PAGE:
BASNAGE (BENJAMIN), the first of a family of French Calvinists, celebrated for learning and piety, was the son of N. Basnage, minister of Norwich in England, and afterwards of Carentan in Normandy, and was born in 1580. After studying divinity, he succeeded his father as minister of Carentan, and remained in that sacred charge the whole of his life, although invited to Roan, and some other more considerable churches, and even permitted by the national synod of Charenton to change his situation. He used to say that his first church was his spouse, from which he ought not to be separated unless by death. At the abovementioned synod, he sat in 1623, as deputy from the pro

I Hutton's Hist, of Birmingham.-Nichols's Life of Bowyer.--Biog, Brita

vince of Normandy, but when named again in 1631, by the same province, the king forbid his going to the synod, and deprived him of his church, until the remonstrances of the assembly induced his majesty to restore him. In 1637, he presided as moderator of the national synod of Alençon, and contributed very essentially to preserve moderation during a crisis peculiarly important to the reformed church of France. In 1644, being chosen assistant moderator to the national synod of Charenton, he was deputed by them to the queen-dowager, who received him with marks of favour. He entered into the usual controversies with Lescrivain, Draconis, and other adherents of the church of Rome. His principal work, “ Treatise on the Church,” printed at Rochelle in 1612, was much esteemed, and he left behind him, but in an imperfect state, a work against worshipping the Virgin Mary. . He died in 1652, after having been in the ministry fifty-one years. He is frequently mentioned in Quick's Synodicum, having been deputed to king James I. and having gone to Scotland, where he served the churches in . matters pertaining to their temporal interest. King James's letter of leave styles him, “ deputy from all the churches of France.”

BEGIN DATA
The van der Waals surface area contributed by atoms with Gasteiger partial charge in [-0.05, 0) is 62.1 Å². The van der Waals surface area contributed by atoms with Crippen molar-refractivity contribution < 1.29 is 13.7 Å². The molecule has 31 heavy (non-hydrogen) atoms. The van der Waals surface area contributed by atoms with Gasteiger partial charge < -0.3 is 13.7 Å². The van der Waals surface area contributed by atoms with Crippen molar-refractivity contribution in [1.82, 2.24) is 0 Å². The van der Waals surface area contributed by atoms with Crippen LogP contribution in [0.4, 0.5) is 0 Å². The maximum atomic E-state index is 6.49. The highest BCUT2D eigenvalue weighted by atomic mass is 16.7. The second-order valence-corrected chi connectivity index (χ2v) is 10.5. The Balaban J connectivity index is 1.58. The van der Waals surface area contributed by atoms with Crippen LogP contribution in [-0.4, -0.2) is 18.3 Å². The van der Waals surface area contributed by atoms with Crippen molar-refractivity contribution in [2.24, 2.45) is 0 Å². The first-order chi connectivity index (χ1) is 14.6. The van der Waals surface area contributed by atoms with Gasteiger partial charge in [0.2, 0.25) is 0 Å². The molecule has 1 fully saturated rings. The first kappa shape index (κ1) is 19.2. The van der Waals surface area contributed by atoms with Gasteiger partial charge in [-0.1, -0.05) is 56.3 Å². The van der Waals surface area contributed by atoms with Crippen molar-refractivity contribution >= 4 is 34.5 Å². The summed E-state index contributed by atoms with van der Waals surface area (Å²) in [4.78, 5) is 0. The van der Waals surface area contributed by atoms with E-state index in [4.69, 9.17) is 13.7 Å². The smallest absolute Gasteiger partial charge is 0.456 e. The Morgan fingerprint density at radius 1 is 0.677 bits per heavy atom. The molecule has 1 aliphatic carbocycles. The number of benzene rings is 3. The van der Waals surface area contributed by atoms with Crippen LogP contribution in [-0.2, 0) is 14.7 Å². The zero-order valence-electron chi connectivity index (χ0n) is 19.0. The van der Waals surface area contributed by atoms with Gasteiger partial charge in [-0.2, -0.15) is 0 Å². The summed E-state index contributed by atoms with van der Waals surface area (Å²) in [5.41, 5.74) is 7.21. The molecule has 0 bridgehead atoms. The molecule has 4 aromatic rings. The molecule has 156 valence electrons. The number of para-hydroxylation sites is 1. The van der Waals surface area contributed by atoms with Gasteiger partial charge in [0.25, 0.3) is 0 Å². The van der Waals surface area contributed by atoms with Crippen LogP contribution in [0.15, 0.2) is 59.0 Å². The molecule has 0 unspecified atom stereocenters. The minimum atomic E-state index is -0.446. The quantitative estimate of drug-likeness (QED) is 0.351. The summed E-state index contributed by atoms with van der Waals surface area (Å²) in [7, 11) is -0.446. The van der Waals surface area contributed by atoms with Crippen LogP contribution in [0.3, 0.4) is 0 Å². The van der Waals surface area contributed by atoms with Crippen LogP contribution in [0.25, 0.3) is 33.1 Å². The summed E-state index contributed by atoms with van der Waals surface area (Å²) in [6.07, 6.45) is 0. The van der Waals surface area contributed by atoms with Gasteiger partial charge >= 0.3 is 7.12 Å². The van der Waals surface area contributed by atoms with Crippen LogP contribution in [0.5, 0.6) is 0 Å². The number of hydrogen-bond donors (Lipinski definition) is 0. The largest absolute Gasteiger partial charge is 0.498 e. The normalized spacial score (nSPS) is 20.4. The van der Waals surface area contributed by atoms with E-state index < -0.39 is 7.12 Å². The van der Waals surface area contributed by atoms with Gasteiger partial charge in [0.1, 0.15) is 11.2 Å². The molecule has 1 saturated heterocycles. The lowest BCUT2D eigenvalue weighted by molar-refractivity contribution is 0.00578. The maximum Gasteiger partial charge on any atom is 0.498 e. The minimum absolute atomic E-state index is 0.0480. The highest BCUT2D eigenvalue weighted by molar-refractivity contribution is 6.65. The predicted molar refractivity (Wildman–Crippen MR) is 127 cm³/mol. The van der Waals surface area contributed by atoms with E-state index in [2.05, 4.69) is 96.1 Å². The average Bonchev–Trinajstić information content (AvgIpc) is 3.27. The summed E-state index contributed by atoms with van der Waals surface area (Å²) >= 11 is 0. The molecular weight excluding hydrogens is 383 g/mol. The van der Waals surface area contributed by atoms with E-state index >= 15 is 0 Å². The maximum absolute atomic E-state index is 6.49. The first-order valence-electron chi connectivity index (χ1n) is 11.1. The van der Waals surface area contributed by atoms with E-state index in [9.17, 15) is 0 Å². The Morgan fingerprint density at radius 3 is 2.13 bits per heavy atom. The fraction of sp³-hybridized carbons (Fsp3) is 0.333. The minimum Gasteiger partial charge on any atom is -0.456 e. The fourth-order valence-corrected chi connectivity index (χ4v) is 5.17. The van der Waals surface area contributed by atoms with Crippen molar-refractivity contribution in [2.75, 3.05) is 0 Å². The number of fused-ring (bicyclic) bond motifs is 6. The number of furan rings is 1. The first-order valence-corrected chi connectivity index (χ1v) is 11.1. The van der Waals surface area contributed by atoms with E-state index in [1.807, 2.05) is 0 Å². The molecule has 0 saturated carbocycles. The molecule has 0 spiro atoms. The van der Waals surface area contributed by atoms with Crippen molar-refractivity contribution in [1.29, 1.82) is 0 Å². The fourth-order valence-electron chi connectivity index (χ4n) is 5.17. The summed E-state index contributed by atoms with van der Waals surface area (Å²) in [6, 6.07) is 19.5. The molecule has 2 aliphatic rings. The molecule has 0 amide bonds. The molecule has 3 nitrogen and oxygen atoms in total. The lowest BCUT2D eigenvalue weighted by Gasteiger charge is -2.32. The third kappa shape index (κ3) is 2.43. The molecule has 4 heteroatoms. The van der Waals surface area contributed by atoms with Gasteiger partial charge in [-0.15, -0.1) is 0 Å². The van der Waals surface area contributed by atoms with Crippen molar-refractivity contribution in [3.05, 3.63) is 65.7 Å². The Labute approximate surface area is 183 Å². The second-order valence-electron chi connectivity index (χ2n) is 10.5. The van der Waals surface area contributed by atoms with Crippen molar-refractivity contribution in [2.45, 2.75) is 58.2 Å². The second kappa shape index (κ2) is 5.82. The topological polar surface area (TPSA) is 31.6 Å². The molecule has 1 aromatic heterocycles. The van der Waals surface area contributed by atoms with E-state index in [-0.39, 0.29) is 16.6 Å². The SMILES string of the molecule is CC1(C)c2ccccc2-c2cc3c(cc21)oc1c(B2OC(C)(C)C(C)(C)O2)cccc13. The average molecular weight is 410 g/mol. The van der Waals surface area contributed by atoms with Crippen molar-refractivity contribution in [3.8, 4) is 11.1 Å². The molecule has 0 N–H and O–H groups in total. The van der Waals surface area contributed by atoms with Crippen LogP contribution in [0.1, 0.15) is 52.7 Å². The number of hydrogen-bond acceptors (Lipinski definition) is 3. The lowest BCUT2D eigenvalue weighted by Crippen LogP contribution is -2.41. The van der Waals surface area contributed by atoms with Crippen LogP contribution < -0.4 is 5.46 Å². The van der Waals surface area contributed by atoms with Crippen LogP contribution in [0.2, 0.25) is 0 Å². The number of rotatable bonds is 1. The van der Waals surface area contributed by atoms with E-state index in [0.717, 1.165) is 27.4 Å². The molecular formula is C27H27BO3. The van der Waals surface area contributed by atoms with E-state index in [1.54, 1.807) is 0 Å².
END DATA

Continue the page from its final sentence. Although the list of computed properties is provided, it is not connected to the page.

BASNAGE (ANTHONY), eldest son of the above, was born in 1610, and became minister of Bayeux, and was called to suffer persecution in his old age, being thrown into the prison at Havre de Grace, when he was seventyfive

On the revocation of the edict of Nantz he was set at liberty, and took refuge in Holland, where he probably passed the remainder of his days in quiet. He died at Zutphen in 1691. His son, SAMUEL BASNAGE DE FLOTMANVILLE, succeeded him in his congregation at Bayeux, but was forced to leave France in 1685, and retire to Zutphen, with the reputation of being one of the ablest of the French reformed clergy. He wrote “ Exercitations on Baronius,” beginning where Casaubon left off; but changing his purpose, he turned his work into the shape of Ecclesiastical Annals, published in 1706, under the title of “ Annales politico-ecclesiastici,” 3 vols. fol. and coming down to the reign of Phocas. This work is, undoubtedly, useful, but has been superseded by that of James Basnage, of whom we are soon to speak. Anthony died in 1721.

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BASNAGE (HENRY) DU FRAQUENY, second son of Benjamin, was born at St. Mere Eglise in Lower Normandy, Oct. 16, 1615. He was admitted an advocate in the parliament of Normandy in 1636, and proved one of the most learned and eloquent of his order, and was employed in a great many causes, as well as political affairs of importance, in all which he gave the greatest satisfaction. As a writer, likewise, he stood very high in the opinion of his countrymen. His “ Commentaire sur la Coutume de Normandie," or common law of Normandy, was first published in 1678, and was so much approved, that a new edition was published in 1694, 2 vols. fol. His “ Traité des Hypotheques, or Mortgages, was also so popular as to go through three editions before the above year. Notwithstanding his religion, persons of rank and influence in the Komish church, testified the highest esteem for him. He died at Roan, Oct. 20, 1695.